- I do want to give my children the option for college but I admittedly place college funds as a low priority. Maybe it’s my non degree bias but I believe that it is more important that we are set up to help them as they come into adulthood than that we are poor but have kids with debt free sheepskins. Plus I’ve herd that having college funds actually lessen your ability to qualify for financial aid. Have you herd of this?

I would rather see you finance the remodel and leave your retirement savings alone. If the added monthly payment is uncomfortable, then take that as an indicator you can’t afford the expenditure.

-it’s not that I worry about the cost of payment (I always worry about new payments). I’m worried about continuing a payment for 22 years when my job depends on my body and also my income fluctuates (commission with no base salary). This further makes me realize the importance of disability insurance. But the idea would be that I essentially loan myself the money and pay myself back there by saving on interest rates as well as reducing the likelihood of losing my home should I have a reduction in income.

Topic Author
Nick1989
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Joined: Sat Feb 08, 2020 11:15 am

Re: Remodel using mutual funds or a loan.

Post by Nick1989 » Mon Feb 10, 2020 8:37 pm

fyre4ce wrote:
Mon Feb 10, 2020 8:29 pm
I would lean more toward a cash-out refi and take the $90k from that, rather than selling mutual funds. If you refinance to 75% LTV that will just about cover the renovation. You'll get a lower rate too.
Thanks for the insight! I have two questions.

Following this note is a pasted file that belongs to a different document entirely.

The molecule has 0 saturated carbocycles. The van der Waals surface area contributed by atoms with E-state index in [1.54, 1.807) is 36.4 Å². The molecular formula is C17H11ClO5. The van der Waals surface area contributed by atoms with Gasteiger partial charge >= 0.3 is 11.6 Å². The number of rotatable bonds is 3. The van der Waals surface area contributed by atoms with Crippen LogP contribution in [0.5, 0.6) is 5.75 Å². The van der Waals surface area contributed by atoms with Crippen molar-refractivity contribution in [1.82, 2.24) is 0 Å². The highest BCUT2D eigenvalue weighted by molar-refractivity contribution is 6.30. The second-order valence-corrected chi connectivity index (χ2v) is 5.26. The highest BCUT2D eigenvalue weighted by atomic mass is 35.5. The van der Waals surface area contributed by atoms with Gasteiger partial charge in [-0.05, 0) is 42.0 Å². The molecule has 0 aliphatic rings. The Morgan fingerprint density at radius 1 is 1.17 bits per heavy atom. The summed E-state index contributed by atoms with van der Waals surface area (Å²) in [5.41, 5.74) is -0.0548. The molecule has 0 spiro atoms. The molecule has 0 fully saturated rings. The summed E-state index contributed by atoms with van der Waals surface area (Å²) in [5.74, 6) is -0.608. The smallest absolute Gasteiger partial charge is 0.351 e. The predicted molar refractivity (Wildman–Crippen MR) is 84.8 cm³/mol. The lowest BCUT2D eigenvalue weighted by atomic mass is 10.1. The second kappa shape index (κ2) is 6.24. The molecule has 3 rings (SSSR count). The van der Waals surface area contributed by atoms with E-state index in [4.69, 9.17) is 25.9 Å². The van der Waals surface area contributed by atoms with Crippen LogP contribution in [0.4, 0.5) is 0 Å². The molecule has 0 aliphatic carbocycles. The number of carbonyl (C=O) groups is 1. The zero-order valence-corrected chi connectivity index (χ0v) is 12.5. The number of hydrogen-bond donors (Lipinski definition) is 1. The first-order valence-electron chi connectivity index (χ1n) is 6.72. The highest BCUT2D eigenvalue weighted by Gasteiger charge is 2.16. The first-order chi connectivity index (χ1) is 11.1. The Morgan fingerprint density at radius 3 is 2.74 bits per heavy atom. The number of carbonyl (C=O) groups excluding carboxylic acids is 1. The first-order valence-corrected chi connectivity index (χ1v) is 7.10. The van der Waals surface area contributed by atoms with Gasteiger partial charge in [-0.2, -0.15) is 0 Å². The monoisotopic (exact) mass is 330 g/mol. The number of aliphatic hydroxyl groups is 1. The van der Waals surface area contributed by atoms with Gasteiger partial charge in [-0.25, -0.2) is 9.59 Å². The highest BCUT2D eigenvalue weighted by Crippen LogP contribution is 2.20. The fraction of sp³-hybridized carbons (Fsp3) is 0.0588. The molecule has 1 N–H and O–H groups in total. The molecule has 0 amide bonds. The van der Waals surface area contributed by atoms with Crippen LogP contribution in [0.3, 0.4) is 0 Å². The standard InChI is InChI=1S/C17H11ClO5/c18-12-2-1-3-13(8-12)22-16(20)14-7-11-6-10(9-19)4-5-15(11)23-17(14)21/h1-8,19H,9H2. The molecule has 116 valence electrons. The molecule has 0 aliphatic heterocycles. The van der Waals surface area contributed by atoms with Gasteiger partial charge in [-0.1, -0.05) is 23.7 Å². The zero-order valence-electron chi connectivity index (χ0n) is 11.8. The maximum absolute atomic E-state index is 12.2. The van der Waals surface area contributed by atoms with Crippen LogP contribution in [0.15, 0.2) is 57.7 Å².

1. Forgive my financial ignorance but I don’t know what a 75% LTV is.
2. What makes you lean more towards that over the mutual fund cashing?

fyre4ce
Posts: 546
Joined: Sun Aug 06, 2017 11:29 am

Re: Remodel using mutual funds or a loan.

Post by fyre4ce » Mon Feb 10, 2020 8:56 pm

Nick1989 wrote:
Mon Feb 10, 2020 8:37 pm
fyre4ce wrote:
Mon Feb 10, 2020 8:29 pm
I would lean more toward a cash-out refi and take the $90k from that, rather than selling mutual funds. If you refinance to 75% LTV that will just about cover the renovation. You'll get a lower rate too.
Thanks for the insight! I have two questions.
1. Forgive my financial ignorance but I don’t know what a 75% LTV is.
2. What makes you lean more towards that over the mutual fund cashing?
1. LTV means "loan-to-value" and it's a ratio. Generally, lenders don't like to lend you more money than 80% of the value of the property that you're putting up as collateral. The reason being, in a real estate price crash, it is generally expected that prices will drop up to 20% (whether this is accurate or not is a separate issue), and if the house value drops below the loan amount, they're worried you'll walk away from the property and leave the lender having to eat the difference. That's why putting 20% down gets you a good rate. That's also why when refinancing, you can usually go up to about 80% of the value of the property today, although I've occasionally seen numbers higher or lower than that. If you refinanced up to 75% LTV, you would borrow ($400k x 75% =) $300k, and after paying off the existing mortgage ($205k) you'd have $95k left over for your remodel. Seems to work out nicely.

2. It's not an easy decision, and is a variation on the classic "pay off debt or invest" trade-off. Mathematically it comes down to whether you could earn a higher rate of return after taxes on your investments than the after-tax interest rate on the loan. (Given your circumstances I'd expect you're not able to deduct mortgage interest, so your nominal rate is after-tax.) I think it's reasonable to expect high-quality investments to perform better than 3.5% over the next 5-10+ years. Another plus is that you avoid triggering capital gains tax by selling taxable mutual funds, which almost surely have unrealized capital gains. Paying capital gains tax will lower your long-term investment performance. For those reasons, I would lean toward the cash-out refi.